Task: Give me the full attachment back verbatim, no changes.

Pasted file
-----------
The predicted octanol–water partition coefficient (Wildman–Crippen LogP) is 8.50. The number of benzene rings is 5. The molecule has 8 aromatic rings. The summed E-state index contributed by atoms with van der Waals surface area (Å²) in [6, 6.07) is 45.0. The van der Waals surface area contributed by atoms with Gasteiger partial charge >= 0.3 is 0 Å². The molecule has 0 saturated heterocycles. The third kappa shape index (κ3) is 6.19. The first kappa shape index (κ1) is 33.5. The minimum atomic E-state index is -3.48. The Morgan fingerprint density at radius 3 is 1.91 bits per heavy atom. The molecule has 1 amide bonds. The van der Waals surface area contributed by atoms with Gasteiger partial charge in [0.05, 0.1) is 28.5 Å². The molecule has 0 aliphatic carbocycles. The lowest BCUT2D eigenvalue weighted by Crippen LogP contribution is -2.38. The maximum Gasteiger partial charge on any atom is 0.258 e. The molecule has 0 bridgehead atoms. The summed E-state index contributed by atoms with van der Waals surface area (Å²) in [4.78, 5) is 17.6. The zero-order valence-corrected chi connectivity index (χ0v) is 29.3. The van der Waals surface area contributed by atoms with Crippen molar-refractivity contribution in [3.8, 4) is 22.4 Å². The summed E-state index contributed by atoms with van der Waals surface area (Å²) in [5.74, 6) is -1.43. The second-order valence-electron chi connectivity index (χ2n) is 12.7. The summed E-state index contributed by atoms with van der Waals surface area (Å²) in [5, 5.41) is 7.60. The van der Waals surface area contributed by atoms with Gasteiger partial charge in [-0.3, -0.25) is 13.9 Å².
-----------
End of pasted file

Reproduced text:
The predicted octanol–water partition coefficient (Wildman–Crippen LogP) is 8.50. The number of benzene rings is 5. The molecule has 8 aromatic rings. The summed E-state index contributed by atoms with van der Waals surface area (Å²) in [6, 6.07) is 45.0. The van der Waals surface area contributed by atoms with Gasteiger partial charge >= 0.3 is 0 Å². The molecule has 0 saturated heterocycles. The third kappa shape index (κ3) is 6.19. The first kappa shape index (κ1) is 33.5. The minimum atomic E-state index is -3.48. The Morgan fingerprint density at radius 3 is 1.91 bits per heavy atom. The molecule has 1 amide bonds. The van der Waals surface area contributed by atoms with Gasteiger partial charge in [0.05, 0.1) is 28.5 Å². The molecule has 0 aliphatic carbocycles. The lowest BCUT2D eigenvalue weighted by Crippen LogP contribution is -2.38. The maximum Gasteiger partial charge on any atom is 0.258 e. The molecule has 0 bridgehead atoms. The summed E-state index contributed by atoms with van der Waals surface area (Å²) in [4.78, 5) is 17.6. The zero-order valence-corrected chi connectivity index (χ0v) is 29.3. The van der Waals surface area contributed by atoms with Crippen molar-refractivity contribution in [3.8, 4) is 22.4 Å². The summed E-state index contributed by atoms with van der Waals surface area (Å²) in [5.74, 6) is -1.43. The second-order valence-electron chi connectivity index (χ2n) is 12.7. The summed E-state index contributed by atoms with van der Waals surface area (Å²) in [5, 5.41) is 7.60. The van der Waals surface area contributed by atoms with Gasteiger partial charge in [-0.3, -0.25) is 13.9 Å².